As a general rule, there seems to be a negative correlation between age and interest in using new technology. The older one gets, the less likely it is that you know about new gadgets. Case in point, my grandmother refuses to own a cellphone and had to be forced to learn using the remote (which she ended up loving and now, I’m told, she hogs the TV all the time). Although, it must be admitted that there are some who break the trend. I also know of some old people who are the epitome of techie and, conversely, I know of some young people whose relationship with computers begins and stops at Microsoft Word.
But what’s with the general trend? It can’t be an innate inability to adapt to and learn about new technology. I know of really smart old people who wouldn’t even dare touch a computer, even though I’m sure they’d be able to learn using it in a heartbeat. So it must really be a matter of choice. What drives the choice, however?
Well, one of the driving forces I think is fear. There seems to be a fear of new technology and of the daunting requirements of having to learn to adapt to it. It’s really a fear of the unknown and of not knowing if you can overcome said unknown. So some of these old people convince themselves that they would never be able to learn it anyway and give up before even trying.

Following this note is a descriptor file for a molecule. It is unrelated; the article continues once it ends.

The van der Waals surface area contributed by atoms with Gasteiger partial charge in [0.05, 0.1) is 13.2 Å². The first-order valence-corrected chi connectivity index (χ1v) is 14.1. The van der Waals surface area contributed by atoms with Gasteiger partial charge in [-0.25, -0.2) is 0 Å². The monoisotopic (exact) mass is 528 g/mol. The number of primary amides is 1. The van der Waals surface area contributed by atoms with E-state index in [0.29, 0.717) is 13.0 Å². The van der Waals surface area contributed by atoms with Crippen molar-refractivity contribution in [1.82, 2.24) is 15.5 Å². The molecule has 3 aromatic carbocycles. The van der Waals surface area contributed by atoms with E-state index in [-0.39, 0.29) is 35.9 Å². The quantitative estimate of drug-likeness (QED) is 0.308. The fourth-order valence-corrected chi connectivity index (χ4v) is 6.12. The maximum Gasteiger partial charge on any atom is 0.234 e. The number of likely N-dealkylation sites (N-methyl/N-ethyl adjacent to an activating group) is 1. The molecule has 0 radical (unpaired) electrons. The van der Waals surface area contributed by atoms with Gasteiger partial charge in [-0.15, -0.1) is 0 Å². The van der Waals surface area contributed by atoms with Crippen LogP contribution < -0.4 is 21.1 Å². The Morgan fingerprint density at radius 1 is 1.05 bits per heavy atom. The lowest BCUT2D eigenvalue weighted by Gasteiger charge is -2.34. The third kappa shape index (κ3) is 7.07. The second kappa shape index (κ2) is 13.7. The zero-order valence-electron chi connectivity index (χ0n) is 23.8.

Another reason is contentment, I think. Most of these old people are content with the way things are and the way things work. They are able to do enough and enjoy adequate convenience with the ways that they are accustomed to. Thus, they are no longer willing to go through the additional hassle of learning something new in order to acquire additional benefits, because they don’t appreciate such added benefit as much as young people do, I suppose. I guess I understand this outlook. I mean, an analogy could be drawn with clubbing, for me. I’m no longer as willing as when I was younger to go through the added bother of a really tiring night to enjoy the added fun that comes with clubbing. With age really comes a different set of priorities.
Lastly, one more reason for the choice is that these old people are really just stuck to their old ways. They already have their routines and they prefer to keep them that way. I guess I can relate to this as well. With music, for example, I really prefer the music that was prevalent during the nineties and evade a lot of contemporary music by choice.
It’s really interesting how apathetic most older people are about technology while the younger generation are hooked to it like they’re on life support. The gap is really just fascinating and, maybe, we should take a page from these wiser people in order to live our lives less addicted to gadgets?
Aldous Benjamin Camiso, Blog Entry #13.
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